Today he might best be remembered as a Kennedy son-in-law, or a member of Frank Sinatra’s rat pack, but in the 1940s and 50s, Peter Lawford was a genuine movie star.

Often teamed with June Allyson in MGM musicals or comedies, he also starred opposite Judy Garland, Esther Williams, Jane Powell, and Judy Holliday. He was slick, handsome, British-accented and for the most part totally forgettable. He was best cast as that smoothie outlier, one to keep an eye on.

The son of a knighted World War I military officer, Lawford (ne Peter Aylen) was privately educated by tutors, and made his British movie debut at age eight in 1931’s comedy, Poor Old Bill. His Hollywood career didn’t begin until roughly a decade later, at MGM, which groomed him into the breezy romantic star he became.

Much like Franchot Tone, another of our recent Stars of the Week, Lawford’s hyperactive private life eclipsed his movie career.  He was a renowned roue in his Twenties, making the rounds with Lana Turner and Ava Gardner among many others.

The actor’s manager recalled that Peter never went into detail about (his) past…(but) some didn’t like him:  He had a thing with this one star and afterwards she hated his guts and wouldn’t even say hello to him.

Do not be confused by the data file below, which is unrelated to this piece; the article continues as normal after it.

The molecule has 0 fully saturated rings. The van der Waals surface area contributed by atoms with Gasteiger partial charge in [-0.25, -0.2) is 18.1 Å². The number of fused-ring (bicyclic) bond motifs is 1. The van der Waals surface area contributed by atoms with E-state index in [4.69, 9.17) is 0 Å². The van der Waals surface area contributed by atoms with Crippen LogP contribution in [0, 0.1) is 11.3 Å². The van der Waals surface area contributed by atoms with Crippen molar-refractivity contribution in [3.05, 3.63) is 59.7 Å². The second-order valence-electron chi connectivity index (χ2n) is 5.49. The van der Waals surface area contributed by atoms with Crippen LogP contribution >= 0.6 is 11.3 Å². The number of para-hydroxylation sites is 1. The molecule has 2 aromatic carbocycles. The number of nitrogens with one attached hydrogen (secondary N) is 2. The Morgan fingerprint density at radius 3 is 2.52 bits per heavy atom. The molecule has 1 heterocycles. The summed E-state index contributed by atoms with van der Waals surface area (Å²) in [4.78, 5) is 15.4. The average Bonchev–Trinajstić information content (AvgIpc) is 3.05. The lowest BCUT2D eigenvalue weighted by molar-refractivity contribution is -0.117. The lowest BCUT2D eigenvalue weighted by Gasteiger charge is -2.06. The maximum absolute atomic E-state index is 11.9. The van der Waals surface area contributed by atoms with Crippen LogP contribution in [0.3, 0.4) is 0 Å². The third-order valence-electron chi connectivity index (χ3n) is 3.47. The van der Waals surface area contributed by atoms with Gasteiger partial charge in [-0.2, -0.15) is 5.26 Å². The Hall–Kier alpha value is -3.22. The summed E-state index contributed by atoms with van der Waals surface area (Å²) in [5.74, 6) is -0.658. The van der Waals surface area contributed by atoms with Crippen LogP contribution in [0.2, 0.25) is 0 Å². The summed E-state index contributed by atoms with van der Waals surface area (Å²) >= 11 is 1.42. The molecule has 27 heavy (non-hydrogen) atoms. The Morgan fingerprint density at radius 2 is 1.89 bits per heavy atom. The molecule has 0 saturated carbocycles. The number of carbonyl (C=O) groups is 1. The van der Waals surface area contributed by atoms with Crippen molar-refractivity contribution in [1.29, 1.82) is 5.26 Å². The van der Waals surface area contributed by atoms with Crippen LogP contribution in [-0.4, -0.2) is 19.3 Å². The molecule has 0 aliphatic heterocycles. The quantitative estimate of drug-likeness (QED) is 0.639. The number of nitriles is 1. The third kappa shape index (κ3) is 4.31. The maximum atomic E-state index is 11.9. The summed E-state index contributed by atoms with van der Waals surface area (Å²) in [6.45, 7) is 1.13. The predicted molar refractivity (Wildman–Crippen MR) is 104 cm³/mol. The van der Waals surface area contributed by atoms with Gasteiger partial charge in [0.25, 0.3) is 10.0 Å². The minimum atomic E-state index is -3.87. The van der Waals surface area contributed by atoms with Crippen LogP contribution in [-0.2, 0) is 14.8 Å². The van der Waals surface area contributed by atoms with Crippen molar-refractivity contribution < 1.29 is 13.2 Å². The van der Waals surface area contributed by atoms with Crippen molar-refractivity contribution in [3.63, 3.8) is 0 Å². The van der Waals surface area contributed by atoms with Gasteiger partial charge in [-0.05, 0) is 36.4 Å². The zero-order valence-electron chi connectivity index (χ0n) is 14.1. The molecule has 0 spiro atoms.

This was not, apparently, a reference to Gardner, who got on quite well with Lawford, something that bugged an agitated Sinatra as his marriage to the actress collapsed.

By 1954, Lawford had contracted his first and most famous marriage to Patricia Kennedy, JFK’s sister, which produced four children over a dozen years including son Christopher, now in his late Fifties, who has written extensively about his drug addictions — his current book is titled, What Addicts Know — begun in early adolescence.

Wife number two was Mary Rowan, the daughter of tv comedian Dan Rowan (paired with Dick Martin in the marvelous Rowan and Martin Laugh-In tv series). She was 22; Lawford was 48. The union last four years.

In 1976, Lawford took wife No. 3, aspiring actress Deborah Gould, who was 25 to Lawford’s 52.  It lasted a year.  Months before his death at age 61 on Christmas Eve 1984, Lawford was married for the fourth time to Patricia Seaton, who was still a teenager.

The actor’s most complicated professional and personal relationship was with Sinatra. Although a certified member of The Rat Pack (see our blogs on the group of Jan. 27-28), and a costar in 1960’s Ocean’s Eleven, which starred Rat Pack members, Lawford’s eventual falling out with Sinatra was nasty and long lasting.

It may have had to do with politics (Sinatra in subsequent years became something of a Reaganite).  Or, Sinatra’s belief that JFK had personally snubbed him.  Or, perhaps it was more personal, something to do with the past and Ava Gardner.



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